Nuclear Waste Disposal comes up big in the president's request, up 14% to $445 million. The increase is directed at completion of the Yucca Mountain site recommendation and final environmental impact statement as well as the start of the license application process. According to DOE budget documents, this request "is based on the presumption that the Secretary will recommend the site to the President in FY 2002."

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Interior & Related Agencies (USGS, DOE-Fossil Fuels, BLM, MMS, OSM)

Department of the Interior
The Bureau of Land Management (BLM) is down 10.8% to total $1.8 billion.  In anticipation that this year's fire season will be less active than last year, the Wildland Fire Management account absorbed the bulk of the cut, down $318.7 million or 32.6 percent.  Funding increases within BLM support land-use planning.  The budget launches a targeted effort to expanded energy and mineral production on public lands that would receive $15 million -- including $5 million for planning and environmental studies in the Arctic National Wildlife Refuge to prepare for the proposed lease sale in 2004 as well as expanding exploration and development of the National Petroleum Reserve Alaska.

The Minerals Management Service (MMS) budget request is up 4.5% overall to $258.2 million, but elimination of some programs reflects changes in priorities and reorganization of the agency.  Funding for the Center for Marine Resources and Environmental Technology -- transferred from the defunct U.S. Bureau of Mines -- and the Offshore Research and Technology Center would be reduced in favor of funding research in oil and gas exploration and production. Because MMS expects to increase Outer Continental Shelf oil and gas leasing activities in the Gulf of Mexico, it has requested a funding increase of $2.1 million to cover related administrative activities and another $6.0 million for regulatory activities. The Oil Spill Research program would retain the FY 2001 budget of $6.1 million.

The total budget request for the Office of Surface Mining is down 34.7% from the FY 2001 enacted budget to $269.0 million. Most of this decrease is through the removal of a one-time emergency transfer of interest from the Abandoned Mine Reclamation Fund to offset operating deficits in the United Mine Workers of America Combined Benefit Fund.  Earmarked funds for the Pennsylvania anthracite region reclamation were reduced along with the state grant and federal high-priority mine land reclamation programs.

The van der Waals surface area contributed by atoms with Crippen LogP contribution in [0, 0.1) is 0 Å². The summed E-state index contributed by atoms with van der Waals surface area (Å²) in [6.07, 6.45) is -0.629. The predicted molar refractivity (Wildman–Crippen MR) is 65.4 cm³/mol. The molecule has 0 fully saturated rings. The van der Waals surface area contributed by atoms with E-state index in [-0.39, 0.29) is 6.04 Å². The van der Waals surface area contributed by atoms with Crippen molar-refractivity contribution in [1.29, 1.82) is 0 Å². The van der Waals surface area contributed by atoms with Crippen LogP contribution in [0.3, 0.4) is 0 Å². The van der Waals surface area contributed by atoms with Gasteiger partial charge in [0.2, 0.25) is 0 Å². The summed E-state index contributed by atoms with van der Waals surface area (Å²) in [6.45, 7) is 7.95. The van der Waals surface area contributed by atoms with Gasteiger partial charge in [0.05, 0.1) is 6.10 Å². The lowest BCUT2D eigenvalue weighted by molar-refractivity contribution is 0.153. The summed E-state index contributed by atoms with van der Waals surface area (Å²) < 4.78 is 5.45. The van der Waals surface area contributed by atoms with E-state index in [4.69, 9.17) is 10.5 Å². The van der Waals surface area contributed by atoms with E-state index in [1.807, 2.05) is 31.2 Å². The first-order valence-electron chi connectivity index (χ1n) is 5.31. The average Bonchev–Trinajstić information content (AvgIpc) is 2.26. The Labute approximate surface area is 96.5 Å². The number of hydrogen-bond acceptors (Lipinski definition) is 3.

The budget request for the Bureau of Reclamation is $783.5 million, nearly identical to FY 2001 levels.  The Central Valley Restoration Fund and the California Bay-Delta Restoration program would receive slight increases, whereas other water resource programs would be cut by an average of 4.6%.

The National Park Service is requesting $2.49 billion, an increase of 13.5% over FY 2001. Much of the dollar increase would go to park operations including repair and maintenance of facilities. Geoscience programs are flat funded. The president's budget request includes full funding of the Land and Water Conservation Fund, $107 million of which would go to the Park Service for land acquisition.

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U.S. Geological Survey
Last year, the U.S. Geological Survey (USGS) requested its largest increase ever. It was a small step forward after years of budgetary stagnation interrupted only by the addition of functions from the abolished National Biological Service and U.S. Bureau of Mines. The Survey ultimately received $882.8 million in FY 2001. This year's $813.4 million request would take the Survey back to FY 2000 levels, but two year's worth of inflation means that the real-dollar total is lower than FY 2000. According to budget documents, the USGS "proposes to focus resources on high priority programs, including meeting the science needs of the Department and land management programs, and to reduce funding for programs that primarily benefit external customers." How's that for service with a smile?

Because most uncontrollable cost increases (e.g. cost-of-living adjustments) are to be covered by program cuts or otherwise absorbed, the total programmatic reduction is $90.4 million, or roughly a 10 percent cut. According to Department of the Interior budget documents, this budget request would result in a loss of 506 jobs at USGS -- over a 5 percent reduction. It is the largest staff reduction of any Interior bureau and represents 30 percent of the job losses in the entire department.

The Geologic Division would receive $213.8 million, down 5.1 percent from FY 2001. Geologic mapping is particularly hard hit, erasing the advances made the previous year. The National Cooperative Geologic Mapping program would receive a $6 million cut, and the Survey would save $500,000 by eliminating the USGS partnership with the Central Great Lakes Geologic Mapping Coalition. Other cuts include a $3 million reduction in global change research and elimination of the international minerals information program ($2 million). Cuts are also made to congressionally earmarked funds for specific projects, including the Alaska Minerals Information project, the Puget Sound LIDAR consortium, and an eastern Gulf of Mexico coastal pilot program.